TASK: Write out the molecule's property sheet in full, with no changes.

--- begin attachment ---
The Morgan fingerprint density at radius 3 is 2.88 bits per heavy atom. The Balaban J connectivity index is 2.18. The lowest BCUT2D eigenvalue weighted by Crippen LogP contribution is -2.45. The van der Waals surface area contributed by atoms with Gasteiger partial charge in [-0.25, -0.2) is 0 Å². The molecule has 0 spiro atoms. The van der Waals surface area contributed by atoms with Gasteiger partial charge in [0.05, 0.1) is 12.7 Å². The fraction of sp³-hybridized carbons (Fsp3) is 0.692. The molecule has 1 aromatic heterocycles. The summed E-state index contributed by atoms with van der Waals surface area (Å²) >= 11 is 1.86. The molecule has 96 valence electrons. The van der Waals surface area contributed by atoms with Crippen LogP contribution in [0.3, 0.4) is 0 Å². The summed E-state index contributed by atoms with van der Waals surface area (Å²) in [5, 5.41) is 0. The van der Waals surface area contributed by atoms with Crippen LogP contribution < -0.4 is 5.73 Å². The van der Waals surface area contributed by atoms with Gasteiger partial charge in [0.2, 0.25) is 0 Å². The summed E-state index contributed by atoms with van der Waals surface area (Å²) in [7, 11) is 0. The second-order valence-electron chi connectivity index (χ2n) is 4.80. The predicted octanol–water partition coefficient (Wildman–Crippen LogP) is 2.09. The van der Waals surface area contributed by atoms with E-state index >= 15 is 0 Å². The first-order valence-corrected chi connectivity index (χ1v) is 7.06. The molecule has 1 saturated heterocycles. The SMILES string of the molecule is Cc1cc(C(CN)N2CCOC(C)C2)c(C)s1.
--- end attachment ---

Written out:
The Morgan fingerprint density at radius 3 is 2.88 bits per heavy atom. The Balaban J connectivity index is 2.18. The lowest BCUT2D eigenvalue weighted by Crippen LogP contribution is -2.45. The van der Waals surface area contributed by atoms with Gasteiger partial charge in [-0.25, -0.2) is 0 Å². The molecule has 0 spiro atoms. The van der Waals surface area contributed by atoms with Gasteiger partial charge in [0.05, 0.1) is 12.7 Å². The fraction of sp³-hybridized carbons (Fsp3) is 0.692. The molecule has 1 aromatic heterocycles. The summed E-state index contributed by atoms with van der Waals surface area (Å²) >= 11 is 1.86. The molecule has 96 valence electrons. The van der Waals surface area contributed by atoms with Crippen LogP contribution in [0.3, 0.4) is 0 Å². The summed E-state index contributed by atoms with van der Waals surface area (Å²) in [5, 5.41) is 0. The van der Waals surface area contributed by atoms with Crippen LogP contribution < -0.4 is 5.73 Å². The van der Waals surface area contributed by atoms with Gasteiger partial charge in [0.2, 0.25) is 0 Å². The summed E-state index contributed by atoms with van der Waals surface area (Å²) in [7, 11) is 0. The second-order valence-electron chi connectivity index (χ2n) is 4.80. The predicted octanol–water partition coefficient (Wildman–Crippen LogP) is 2.09. The van der Waals surface area contributed by atoms with E-state index >= 15 is 0 Å². The first-order valence-corrected chi connectivity index (χ1v) is 7.06. The molecule has 1 saturated heterocycles. The SMILES string of the molecule is Cc1cc(C(CN)N2CCOC(C)C2)c(C)s1.